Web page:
Outdoor Adventures with Gary Lee - Vol. 49
The two inches of snow at the beginning of the week put another hold on spring. It bent over many of the flowers that were struggling to grow in this long cold spell, since the snow went away early. My daphne bushes along my driveway have pushed out their pretty pink flowers. These bushes do not get very tall, maybe three feet at the most, because just normal snowfall will sometimes bend and break them off at ground level. They are deer resistant and, coming first from Russia, they are used to cold weather. Bill Marleau first showed me these bushes in the ditch near the old trailhead to Bald Mountain. There are still some there today. I saw some over by Third Lake Creek Bridge just yesterday as I was picking litter along the roadside. There are still some pigs out there driving vehicles where the trash is thrown out roadside. The person who drinks FOUR has thrown out over forty cans along the South Shore Road, so they must be a regular traveler there. If I ever caught them, I would put him or her in one of these cans.
The snow pushed several birds to the feeders that had been feeding out in the bare ground woods. New birds were also coming north and found my feeders by following the bird calls of all the birds already using the feeders. New birds this week were Flickers, Yellow Bellied Sapsuckers, Brown Headed Cowbird, Rusty Blackbird, White Throated Sparrows, Chipping Sparrow, Savannah Sparrow (a new bird banded and seen at Eight Acre Wood), Tree Swallow, Kingfisher and just this morning, 4/26, a Ruby Crowned Kinglet. The kinglet was hanging out with the over fifty American Goldfinch at the feeders, most of which are wearing bands put on during this week. You must look close at these little birds, as the Golden Crowned Kinglet has just a little yellow around the red on its head. They flare this up as they flit around, and you can see this with binoculars.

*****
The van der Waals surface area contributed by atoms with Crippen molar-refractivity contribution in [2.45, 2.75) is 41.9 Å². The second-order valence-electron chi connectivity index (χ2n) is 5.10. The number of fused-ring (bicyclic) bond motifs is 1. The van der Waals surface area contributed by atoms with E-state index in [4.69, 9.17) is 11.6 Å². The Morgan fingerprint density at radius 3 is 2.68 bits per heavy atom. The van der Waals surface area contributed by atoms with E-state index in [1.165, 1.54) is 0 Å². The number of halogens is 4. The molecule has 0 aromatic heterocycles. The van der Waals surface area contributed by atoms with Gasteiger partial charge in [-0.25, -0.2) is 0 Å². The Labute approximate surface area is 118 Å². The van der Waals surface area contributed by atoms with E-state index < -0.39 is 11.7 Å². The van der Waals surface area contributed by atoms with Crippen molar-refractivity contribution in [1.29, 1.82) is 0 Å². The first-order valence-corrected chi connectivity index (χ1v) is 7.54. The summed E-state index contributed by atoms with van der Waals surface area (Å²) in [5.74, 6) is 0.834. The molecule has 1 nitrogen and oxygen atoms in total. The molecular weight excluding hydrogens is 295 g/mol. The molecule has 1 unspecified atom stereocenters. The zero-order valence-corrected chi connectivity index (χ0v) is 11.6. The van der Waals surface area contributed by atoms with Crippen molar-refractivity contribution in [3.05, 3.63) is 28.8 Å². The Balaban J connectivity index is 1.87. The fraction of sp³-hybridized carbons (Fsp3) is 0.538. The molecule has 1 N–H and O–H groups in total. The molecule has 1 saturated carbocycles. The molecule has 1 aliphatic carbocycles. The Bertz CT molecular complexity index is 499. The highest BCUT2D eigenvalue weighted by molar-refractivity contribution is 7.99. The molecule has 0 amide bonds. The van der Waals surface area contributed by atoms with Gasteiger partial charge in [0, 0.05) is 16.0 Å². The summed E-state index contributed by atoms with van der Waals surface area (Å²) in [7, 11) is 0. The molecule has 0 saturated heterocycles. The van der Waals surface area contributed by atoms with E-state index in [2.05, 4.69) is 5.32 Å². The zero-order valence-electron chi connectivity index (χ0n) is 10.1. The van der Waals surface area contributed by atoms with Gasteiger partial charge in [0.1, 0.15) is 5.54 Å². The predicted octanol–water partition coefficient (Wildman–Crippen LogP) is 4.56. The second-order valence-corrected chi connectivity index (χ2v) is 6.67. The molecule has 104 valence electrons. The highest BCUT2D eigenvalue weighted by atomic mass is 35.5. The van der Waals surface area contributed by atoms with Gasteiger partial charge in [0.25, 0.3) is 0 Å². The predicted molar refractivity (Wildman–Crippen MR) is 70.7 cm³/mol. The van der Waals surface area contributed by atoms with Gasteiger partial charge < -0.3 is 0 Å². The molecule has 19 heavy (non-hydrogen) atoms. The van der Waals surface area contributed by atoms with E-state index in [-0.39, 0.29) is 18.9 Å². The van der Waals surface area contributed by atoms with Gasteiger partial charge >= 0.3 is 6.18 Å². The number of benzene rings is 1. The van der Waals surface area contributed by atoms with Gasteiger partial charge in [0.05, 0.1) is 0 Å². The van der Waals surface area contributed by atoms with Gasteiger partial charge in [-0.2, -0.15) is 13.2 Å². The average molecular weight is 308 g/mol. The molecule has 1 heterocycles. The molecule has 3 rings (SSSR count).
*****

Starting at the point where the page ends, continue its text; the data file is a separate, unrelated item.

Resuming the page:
The morning of the snow fall, Stephen Skinner from the Liquor Store called to tell me that an American Woodcock was found on Route 28 in front of the store last night, sitting on an egg. He moved the bird off the road, and it was between the buildings across the street. I went down and the bird was still there sitting in two inches of snow. When I reached down to pick it up it flew about three feet and landed again. When I reached a second time it flew about one hundred feet and landed with some Robins and Juncos behind the buildings. These birds had rolled up lots of leaves looking for food and we left the Woodcock there. I think it may have been bumped by a vehicle and with this strain, it laid an egg. It then instinctively tried to sit on the egg to keep it warm right in the middle of the highway. The egg was broken, but I am sure the bird has a nest not far away. It probably found its way back and is sitting on eggs right now. They normally have three to four eggs.
The Loons are back. I hear them calling as they fly overhead, going from Limekiln to Sixth Lake. The other day, I heard a battle out on Limekiln Lake with lots of calls and splashing around on the surface of the lake. This time of the year, they do have some knock-down, drag-out battles for territory. The population has grown in the last few years, so these territorial battles are occurring more often. There are lots of single birds who are not mated, which sometimes cause problems among pairs. Last year, right on Limekiln in the outlet territory, there was a spare female which hung out with the pair all summer and caused a problem, as this pair never nested. I guess the male could not keep up with two females.
When they have their young and another loon lands in their territory, there will be a battle as the interloper would sometimes kill the chick, if given the chance. Some of these battles are to the death, when one of the fighters stabs the other bird in the back, causing a killing injury. The females will also fight, but normally not to death. I guess they are smarter than the males.
The hummers are on their way north and will be here soon, but that’s another story. See ya.